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So, you essentially have $$ {f(n) : 2^{\hphantom {2}}\ 2^{\hphantom{2}} \ \ \overbrace{2^4\ 2^5\ \cdots\ 2^{11}}^{8 \rm\ terms} \ \ 2^{12}\ 2^{12}\cdots \ 2^{12}\ 2^{12 \hphantom{+11}} \ \cdots } \atop {g(n) : 2^2\ 2^3 \ \ 2^3\ 2^3\ \cdots\ 2^{3\hphantom{1} }\ \ \ \underbrace{2^{12}\ 2^{13} \ 2^{14} \cdots 2^{2^{12} +11}}_{2^{12}\rm terms }\cdots} $$ Very nice! –  David Mitra Nov 16 '11 at 9:53

Maybe obvious remark, but too long to put as a comment (honestly, I've tried). I put it here until the moment the problem will be solved.

I was trying to go the same way as Gerry suggested (I hope he meant $\min$ in his answer), i.e. $a_n=\frac{1}{f_n}$, $b_n = \frac{1}{g_n}$ are non-increasing positive sequences such that $$ \sum_na_n = \sum_n b_n = \infty $$ and the question is if $$ \sum_n c_n = \sum_n\min\{a_n,b_n\}=\infty. $$ It's only sufficient of course, so if one will find a counterexample for this problem it's not necessary a solution for the original problem.

However, for a counterexample to the original problem (if one exists) we should have $a_n\geq b_n$ and $b_n\geq a_n$ infinitely many times, or equivalently $f_n\geq g_n$ and $g_n\geq f_n$ infinitely many times. If it does not hold than the residual of sum $\sum_n c_n$ consists either only of $a_n$ or of $b_n$ and hence diverges.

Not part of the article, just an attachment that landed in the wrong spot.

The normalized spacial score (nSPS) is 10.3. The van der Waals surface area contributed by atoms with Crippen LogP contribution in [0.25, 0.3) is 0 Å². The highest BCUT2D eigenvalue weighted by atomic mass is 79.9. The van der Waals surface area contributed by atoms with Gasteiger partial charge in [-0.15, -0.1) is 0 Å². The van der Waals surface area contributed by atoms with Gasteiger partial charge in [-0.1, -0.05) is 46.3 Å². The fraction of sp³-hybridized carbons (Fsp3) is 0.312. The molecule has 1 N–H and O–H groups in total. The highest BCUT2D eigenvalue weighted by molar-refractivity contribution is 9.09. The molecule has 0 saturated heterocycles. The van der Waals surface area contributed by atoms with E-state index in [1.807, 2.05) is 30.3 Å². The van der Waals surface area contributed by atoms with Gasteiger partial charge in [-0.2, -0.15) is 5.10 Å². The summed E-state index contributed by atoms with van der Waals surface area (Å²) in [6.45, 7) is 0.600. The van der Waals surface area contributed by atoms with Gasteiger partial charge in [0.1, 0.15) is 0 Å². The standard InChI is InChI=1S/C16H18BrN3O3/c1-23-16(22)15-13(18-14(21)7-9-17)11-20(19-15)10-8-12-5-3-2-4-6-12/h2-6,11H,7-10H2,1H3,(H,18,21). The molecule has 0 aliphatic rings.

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Abel's Theorem is (to me): If $\{a_n\}$ is positive and non-increasing and $\sum a_n$ converges, then $na_n\rightarrow 0$. This actually goes by another name, but I don't recall what it is. I'll look it up... –  David Mitra Nov 15 '11 at 17:14
    
@David: I believe in your previous comment you meant that $n\cdot c_n\to 0$ implies that at least one of $\sum a_n$ and $\sum b_n$ converge? –  Ilya Nov 15 '11 at 17:15
    
Yes. I thought I could show this, but not sure now. Sorry for the confusion. The theorem I referred to earlier (stated above) is Pringsheim's Theorem according to some, but was discovered originally by Abel. –  David Mitra Nov 15 '11 at 17:22
    
@Gortaur: I've added a follow-up as a separate 'answer'. –  David Bevan Nov 18 '11 at 8:55

The hypothesis that the sequences are nondecreasing is essential since otherwise there is the following counterexample (which I believed to be an answer because I missed the hypothesis):

Let $f(n)=2^n$ for $n$ odd and $f(n)=1$ for $n$ even, and let $g(n)=2^n$ for $n$ even, $g(n)=1$ for $n$ odd. Then both $\sum \frac1{f(n)}$ and $\sum \frac1{g(n)}$ diverge because they contain 1 infinitely often, but $$\sum_n \frac{1}{f(n)+g(n)}=\sum_n \frac{1}{2^n+1} \le \sum_n 2^{-n} <\infty$$

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The op wants nondecreasing functions. –  David Mitra Nov 15 '11 at 9:44
    
OK, I missed that. –  Florian Nov 15 '11 at 10:26
    
@Florian: you've also missed 2 downvotes ) –  Ilya Nov 15 '11 at 21:53
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The downvote is not from me, but why are people still upvoting this? It does not answer the question at all... –  Listing Nov 15 '11 at 22:40
    
Maybe some people give upvotes to reward effort. –  Gerry Myerson Nov 16 '11 at 6:09

This is a follow-up to Gortaur's "answer" (and isn't a real answer either).

If $a_n$ and $c_n$ are as above, then to show that $\sum_nc_n=\infty$, I believe that it is sufficient to show that if $\;1=i_0< i_1<i_2<\dots\;$ is any infinite sequence of indexes, then $\sum_jd_j=\infty$ where $$ d_j\;=\;a_{i_k} \;\;\textrm{where}\;\; i_{k-1}\leqslant j<i_k. $$ This reduces the question to one about a single non-increasing positive sequence. I haven't been able to find a counter-example to this.